This contest strikes me as an ideal vehicle for noders to make a name
for themselves, and get a substantial chunk o' change while they're at
it, so I share it with you all. Consider it like a quest. (No XP, but
silver is over US$7.00 per ounce today... and then there's the potential
for fame in a new career.)
FMNN SETS EDITORIAL CHALLENGE FOR 100 OUNCES OF PURE SILVER
Reader participation solicited to determine new 'Net-communication paradigm
Oct 1, 2004: Pompano Beach Fl.
Free-Market News Network has an editorial
challenge for its viewers - to get more involved in
their favorite site by
actually providing private-market solutions to public problems. Periodically
different topics will be presented and select editorial submissions will be
posted to the Editorials & Market Analysis section of our site. All editorials
should be sent to firstname.lastname@example.org.
At the end of the month, the Chief Web Editor will choose the
'best of the
bunch' and the author of the winning submission will receive compensation
consisting of a 100-ounce silver bar. The author will also be invited to appear
on FMNN radio to further present his/her ideas. If they indicate a willingness
and ability to sustain the quality of their submissions, winning contributors
may be able to post articles on a regular basis. There is no limit
to the number of submissions a member can make to us.
The topic of the first editorial challenge is Big Media versus New Media in
the Information Age. We will be posting submissions periodically to the site
and all editorials posted will be considered for the 100 ounce silver bar at
the end of the challenge. This challenge period will begin immediately and end
on November 15, 2004. The winning editorial will be announced on
Friday, C-Dawg's birthday in an editorial by Mark Fadiman
which will be posted to our site.
Founder and CEO Anthony Wile who looks forward to FMNN's first editorial
challenge, said: "I have
a theory that our kind of news broadcasting
inclusive and tolerant of reader commentary and lends itself to participation.
It may be possible that our readers can take advantage of that."
And Mr. Wile added that in keeping with the laissez-faire ("Let-it-be")orientation of the site, he does not wish to encumber readers overmuch with
rules. "We're leaving it up to contributors - length, approach, perspective,
everything. You can agree with the topic we have presented, or you can
disagree. We don't know what we're looking for, but I suppose we will when we
find it. At least that's the idea."
While the guidelines have been left purposefully vague, there is less mystery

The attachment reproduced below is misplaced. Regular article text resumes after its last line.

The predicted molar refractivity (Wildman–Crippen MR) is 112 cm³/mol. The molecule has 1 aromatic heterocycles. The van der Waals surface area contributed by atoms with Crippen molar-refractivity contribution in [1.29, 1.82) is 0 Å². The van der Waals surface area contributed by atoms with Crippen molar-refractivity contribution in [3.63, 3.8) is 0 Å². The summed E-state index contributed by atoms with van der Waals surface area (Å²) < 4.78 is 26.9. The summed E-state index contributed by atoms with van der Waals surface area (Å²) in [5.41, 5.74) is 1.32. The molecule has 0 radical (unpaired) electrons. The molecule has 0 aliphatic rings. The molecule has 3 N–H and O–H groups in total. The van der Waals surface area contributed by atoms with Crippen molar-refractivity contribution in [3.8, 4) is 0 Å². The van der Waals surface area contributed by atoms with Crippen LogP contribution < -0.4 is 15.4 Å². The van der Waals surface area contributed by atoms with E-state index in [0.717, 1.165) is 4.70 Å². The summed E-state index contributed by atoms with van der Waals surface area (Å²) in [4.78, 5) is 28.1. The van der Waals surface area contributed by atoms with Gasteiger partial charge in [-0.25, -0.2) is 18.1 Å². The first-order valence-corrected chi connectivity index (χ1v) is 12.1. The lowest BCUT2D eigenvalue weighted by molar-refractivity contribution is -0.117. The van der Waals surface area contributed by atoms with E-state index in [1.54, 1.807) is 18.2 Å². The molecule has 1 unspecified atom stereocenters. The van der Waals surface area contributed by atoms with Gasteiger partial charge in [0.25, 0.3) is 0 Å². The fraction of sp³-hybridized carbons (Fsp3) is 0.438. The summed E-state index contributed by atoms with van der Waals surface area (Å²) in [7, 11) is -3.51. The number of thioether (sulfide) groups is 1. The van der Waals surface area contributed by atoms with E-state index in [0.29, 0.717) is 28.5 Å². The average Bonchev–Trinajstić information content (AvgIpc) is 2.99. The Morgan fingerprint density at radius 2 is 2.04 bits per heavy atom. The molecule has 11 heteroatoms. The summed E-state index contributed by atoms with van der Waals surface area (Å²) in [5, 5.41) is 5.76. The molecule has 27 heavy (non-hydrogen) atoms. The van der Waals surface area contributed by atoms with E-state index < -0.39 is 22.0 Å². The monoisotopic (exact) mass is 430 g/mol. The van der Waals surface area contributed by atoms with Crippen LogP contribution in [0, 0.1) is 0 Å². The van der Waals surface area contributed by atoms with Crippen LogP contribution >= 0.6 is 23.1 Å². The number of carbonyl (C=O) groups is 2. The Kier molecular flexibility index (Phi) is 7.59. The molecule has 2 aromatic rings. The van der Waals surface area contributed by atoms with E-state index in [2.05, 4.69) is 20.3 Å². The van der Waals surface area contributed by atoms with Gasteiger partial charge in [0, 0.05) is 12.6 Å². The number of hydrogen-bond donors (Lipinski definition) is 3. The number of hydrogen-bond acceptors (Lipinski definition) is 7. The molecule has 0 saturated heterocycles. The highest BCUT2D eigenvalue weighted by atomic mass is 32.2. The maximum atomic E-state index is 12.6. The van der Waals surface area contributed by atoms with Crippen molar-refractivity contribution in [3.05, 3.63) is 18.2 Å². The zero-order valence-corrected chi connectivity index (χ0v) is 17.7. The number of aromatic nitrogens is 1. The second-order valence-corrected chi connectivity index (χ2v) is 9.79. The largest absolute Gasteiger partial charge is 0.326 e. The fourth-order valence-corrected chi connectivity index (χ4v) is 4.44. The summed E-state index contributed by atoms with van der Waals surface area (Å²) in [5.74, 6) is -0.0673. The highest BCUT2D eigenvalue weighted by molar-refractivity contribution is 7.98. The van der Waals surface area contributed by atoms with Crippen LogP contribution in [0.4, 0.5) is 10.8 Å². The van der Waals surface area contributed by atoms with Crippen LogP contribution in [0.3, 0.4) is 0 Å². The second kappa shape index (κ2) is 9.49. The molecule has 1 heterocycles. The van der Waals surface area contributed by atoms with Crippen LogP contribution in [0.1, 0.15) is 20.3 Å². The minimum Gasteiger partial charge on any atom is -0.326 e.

when it comes to the choice of topics. Explains Chief Web Editor Mark Fadiman,"We're going to pick issues that we believe have historical significance and
are complementary to what we are doing as a free-market news network. ... I
have personally written about these issues, and as the Internet expands, it is
becoming clear that what we have arrived at is nothing less than perhaps the
fifth major communication revolution in the lifetime of our species."
Mr Fadiman added that he does not consider the invention of radio or TV to havenearly the kind significance of the 'Net. "Radio, TV and even movies are by
their nature exclusive mediums," he notes. "I believe that in order for a
communication medium to have a truly revolutionary impact, it needs to beinclusive - it needs to be the kind of
simple tool that almost anyone can use."
He also added, "Such technological innovations may be nearly impossible for us
to visualize. Many people had an idea about 'moving pictures' in advance of
their invention - and even for radio, but where is the literature that suggests
the Worldwide Web? Even our foremost technology-trend anticipator - Bill Gates
- was famously taken by surprise by the explosion of 'Net popularity in the
1990s. Truly powerful communication breakthroughs are probably
not predictable nor even foreseeable."
Mr. Fadiman pointed out that while he has in the past presented several
different numerical versions of historical communication breakthroughs, he hasnow settled on at least five. "I will be most interested to see if our
membership agrees - or even cares to speculate."
FMNN reserves the right to decline submissions without cause or explanation.